A Fifa report says the FA behaved improperly when trying to win the backing of a key voter. Qatar faced a number of claims surrounding its bid, but the Gulf state is now in the clear. In effect, Fifa’s long-awaited report ends talk of a re-vote.
In a statement, football’s world governing body acknowledged the work of the inquiry and thanked those who had co-operated with it. It also welcomed the fact that “a degree of closure has been reached”.
The English FA has however been accused of trying to “curry favour” with former Fifa vice-president Jack Warner, who quit his role in 2011 amid bribery allegations.
Individuals involved in England’s bid could now face action following the conclusion of the two-year inquiry, which was led by American lawyer Michael Garcia.
Fifa’s report, which also looks at the conduct of other bidding nations for both the 2018 and 2022 World Cups, makes a number of damaging points about the conduct of England bid officials.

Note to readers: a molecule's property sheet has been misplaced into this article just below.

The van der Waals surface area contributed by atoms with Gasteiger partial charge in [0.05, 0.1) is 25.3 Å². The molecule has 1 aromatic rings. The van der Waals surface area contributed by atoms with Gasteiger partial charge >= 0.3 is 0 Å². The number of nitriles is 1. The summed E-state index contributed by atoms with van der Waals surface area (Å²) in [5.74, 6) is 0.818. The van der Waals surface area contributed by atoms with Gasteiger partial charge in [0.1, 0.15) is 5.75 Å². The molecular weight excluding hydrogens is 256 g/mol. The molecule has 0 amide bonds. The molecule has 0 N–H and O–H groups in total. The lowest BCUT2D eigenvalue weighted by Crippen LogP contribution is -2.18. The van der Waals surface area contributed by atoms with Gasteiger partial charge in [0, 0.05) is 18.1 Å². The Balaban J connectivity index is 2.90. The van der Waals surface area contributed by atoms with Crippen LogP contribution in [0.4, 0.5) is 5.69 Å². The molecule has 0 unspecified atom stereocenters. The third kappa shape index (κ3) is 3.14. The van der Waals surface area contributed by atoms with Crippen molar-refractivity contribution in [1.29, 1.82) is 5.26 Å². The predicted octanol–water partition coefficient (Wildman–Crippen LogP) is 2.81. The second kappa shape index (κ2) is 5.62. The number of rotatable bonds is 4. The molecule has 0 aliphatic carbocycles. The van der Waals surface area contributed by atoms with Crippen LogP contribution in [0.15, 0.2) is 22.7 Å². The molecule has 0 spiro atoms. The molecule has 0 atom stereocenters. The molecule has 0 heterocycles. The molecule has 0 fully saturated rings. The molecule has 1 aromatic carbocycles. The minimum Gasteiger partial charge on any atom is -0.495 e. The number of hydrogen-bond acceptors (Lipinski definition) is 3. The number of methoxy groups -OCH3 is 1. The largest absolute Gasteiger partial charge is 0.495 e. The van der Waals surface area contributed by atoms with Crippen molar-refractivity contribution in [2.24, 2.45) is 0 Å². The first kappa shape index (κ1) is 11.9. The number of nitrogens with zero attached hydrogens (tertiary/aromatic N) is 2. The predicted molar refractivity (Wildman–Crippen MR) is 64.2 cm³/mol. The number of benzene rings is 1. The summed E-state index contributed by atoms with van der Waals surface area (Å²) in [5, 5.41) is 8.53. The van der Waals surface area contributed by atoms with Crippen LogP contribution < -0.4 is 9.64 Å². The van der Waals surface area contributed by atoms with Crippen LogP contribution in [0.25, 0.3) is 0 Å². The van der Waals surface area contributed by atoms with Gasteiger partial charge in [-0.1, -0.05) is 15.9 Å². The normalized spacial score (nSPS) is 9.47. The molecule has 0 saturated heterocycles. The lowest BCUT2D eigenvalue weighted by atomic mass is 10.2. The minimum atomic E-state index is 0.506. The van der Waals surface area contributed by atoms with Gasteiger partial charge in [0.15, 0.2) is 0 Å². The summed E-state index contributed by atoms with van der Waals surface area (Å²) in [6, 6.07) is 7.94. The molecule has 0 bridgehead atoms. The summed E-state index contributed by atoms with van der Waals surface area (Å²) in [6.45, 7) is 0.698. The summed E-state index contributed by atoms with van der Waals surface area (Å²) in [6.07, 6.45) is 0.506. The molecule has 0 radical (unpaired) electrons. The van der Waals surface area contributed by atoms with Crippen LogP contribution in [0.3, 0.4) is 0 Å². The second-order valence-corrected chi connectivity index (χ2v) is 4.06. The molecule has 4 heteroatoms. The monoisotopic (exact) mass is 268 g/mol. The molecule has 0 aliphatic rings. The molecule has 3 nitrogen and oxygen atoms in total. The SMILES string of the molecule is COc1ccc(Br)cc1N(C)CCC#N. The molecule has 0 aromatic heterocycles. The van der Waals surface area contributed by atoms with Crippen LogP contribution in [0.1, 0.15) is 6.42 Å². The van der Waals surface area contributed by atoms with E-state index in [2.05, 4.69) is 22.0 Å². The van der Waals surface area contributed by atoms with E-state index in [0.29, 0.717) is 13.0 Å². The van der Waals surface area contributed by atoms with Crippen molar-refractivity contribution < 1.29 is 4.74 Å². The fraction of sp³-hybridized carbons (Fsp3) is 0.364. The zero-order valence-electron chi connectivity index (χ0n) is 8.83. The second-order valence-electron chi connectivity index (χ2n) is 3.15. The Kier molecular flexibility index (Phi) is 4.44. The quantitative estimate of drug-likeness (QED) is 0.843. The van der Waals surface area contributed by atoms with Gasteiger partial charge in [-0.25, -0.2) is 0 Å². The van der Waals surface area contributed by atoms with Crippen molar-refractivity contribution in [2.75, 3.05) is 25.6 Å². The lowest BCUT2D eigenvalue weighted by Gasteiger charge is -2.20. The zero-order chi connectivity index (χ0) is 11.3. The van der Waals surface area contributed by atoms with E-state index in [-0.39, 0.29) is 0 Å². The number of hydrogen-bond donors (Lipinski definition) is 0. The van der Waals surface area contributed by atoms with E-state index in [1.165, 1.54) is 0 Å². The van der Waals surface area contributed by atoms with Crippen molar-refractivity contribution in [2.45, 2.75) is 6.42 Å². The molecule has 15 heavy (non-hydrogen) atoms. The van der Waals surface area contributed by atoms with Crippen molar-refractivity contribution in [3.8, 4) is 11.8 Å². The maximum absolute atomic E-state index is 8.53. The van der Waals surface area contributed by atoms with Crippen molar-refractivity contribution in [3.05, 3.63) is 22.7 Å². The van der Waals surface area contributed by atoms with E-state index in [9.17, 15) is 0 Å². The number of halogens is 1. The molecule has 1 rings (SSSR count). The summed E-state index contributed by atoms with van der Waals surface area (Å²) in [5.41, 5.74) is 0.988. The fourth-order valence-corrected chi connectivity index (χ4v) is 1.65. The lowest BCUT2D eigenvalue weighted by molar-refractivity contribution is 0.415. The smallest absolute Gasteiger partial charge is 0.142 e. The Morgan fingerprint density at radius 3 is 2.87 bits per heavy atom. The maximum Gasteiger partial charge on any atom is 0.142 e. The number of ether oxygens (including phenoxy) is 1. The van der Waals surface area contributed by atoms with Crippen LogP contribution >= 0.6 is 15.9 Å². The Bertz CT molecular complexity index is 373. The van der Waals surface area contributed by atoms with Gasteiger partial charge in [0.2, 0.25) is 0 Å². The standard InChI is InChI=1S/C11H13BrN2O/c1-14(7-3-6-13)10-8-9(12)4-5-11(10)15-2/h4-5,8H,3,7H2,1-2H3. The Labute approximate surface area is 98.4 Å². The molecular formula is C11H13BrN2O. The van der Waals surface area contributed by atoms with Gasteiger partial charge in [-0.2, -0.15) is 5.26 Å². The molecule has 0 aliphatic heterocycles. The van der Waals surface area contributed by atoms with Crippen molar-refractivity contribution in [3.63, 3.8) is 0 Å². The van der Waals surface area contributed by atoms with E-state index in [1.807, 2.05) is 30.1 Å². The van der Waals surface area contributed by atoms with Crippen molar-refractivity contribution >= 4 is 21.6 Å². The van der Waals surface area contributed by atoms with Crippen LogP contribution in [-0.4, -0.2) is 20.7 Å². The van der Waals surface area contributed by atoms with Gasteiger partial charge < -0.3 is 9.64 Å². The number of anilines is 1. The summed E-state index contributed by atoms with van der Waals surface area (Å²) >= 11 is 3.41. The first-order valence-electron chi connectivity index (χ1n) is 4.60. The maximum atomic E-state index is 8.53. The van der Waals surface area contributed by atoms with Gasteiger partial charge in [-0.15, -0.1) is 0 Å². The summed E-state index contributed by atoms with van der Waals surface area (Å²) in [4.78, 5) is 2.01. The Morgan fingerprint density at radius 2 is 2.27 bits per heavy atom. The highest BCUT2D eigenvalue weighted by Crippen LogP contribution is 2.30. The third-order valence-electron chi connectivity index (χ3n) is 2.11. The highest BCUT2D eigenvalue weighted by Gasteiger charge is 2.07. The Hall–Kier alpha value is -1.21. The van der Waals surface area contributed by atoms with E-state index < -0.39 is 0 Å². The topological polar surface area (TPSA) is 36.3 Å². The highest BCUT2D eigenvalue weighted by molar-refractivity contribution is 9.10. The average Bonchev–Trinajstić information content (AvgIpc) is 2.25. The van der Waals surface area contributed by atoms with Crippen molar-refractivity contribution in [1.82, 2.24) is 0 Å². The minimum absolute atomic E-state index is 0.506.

In particular, it says England’s bid team tried to win the support of Warner, who is from Trinidad & Tobago, by:
Trying to help “a person of interest to him” find a part time job in the United Kingdom;
Letting the Trinidad and Tobago Under-20 squad hold a training camp in the UK in the summer of 2009;
Sponsoring a gala dinner for the Caribbean Football Union, at a cost of $55,000, around £35,000.
In the 42-page report, Hans Joachim Eckert, Fifa’s independent ethics adjudicator, writes that England’s bid team “showed a willingness, time and again” to meet Warner’s expectations. By doing so, it damaged “the image of Fifa and the bidding process”.
The inquiry looked at the conduct of all nine bidding teams who were trying to win the right to stage either the 2018 and 2022 World Cups. It was initiated after a number of corruption allegations were made once voting had taken place in 2010.
Russia won the right to host the 2018 World Cup, beating off England as well as joint bids by the Netherlands/Belgium and Spain/Portugal. England won just two votes after expressing high hopes of winning.
To much surprise, Qatar were awarded the 2022 tournament, edging out Australia, Japan, South Korea and the United States. Qatar were subsequently accused of paying Fifa officials £3m to secure backing for its bid.
However, they have now been cleared of wrongdoing, although the report said that there were “certain indications of potentially problematic conduct of specific individuals”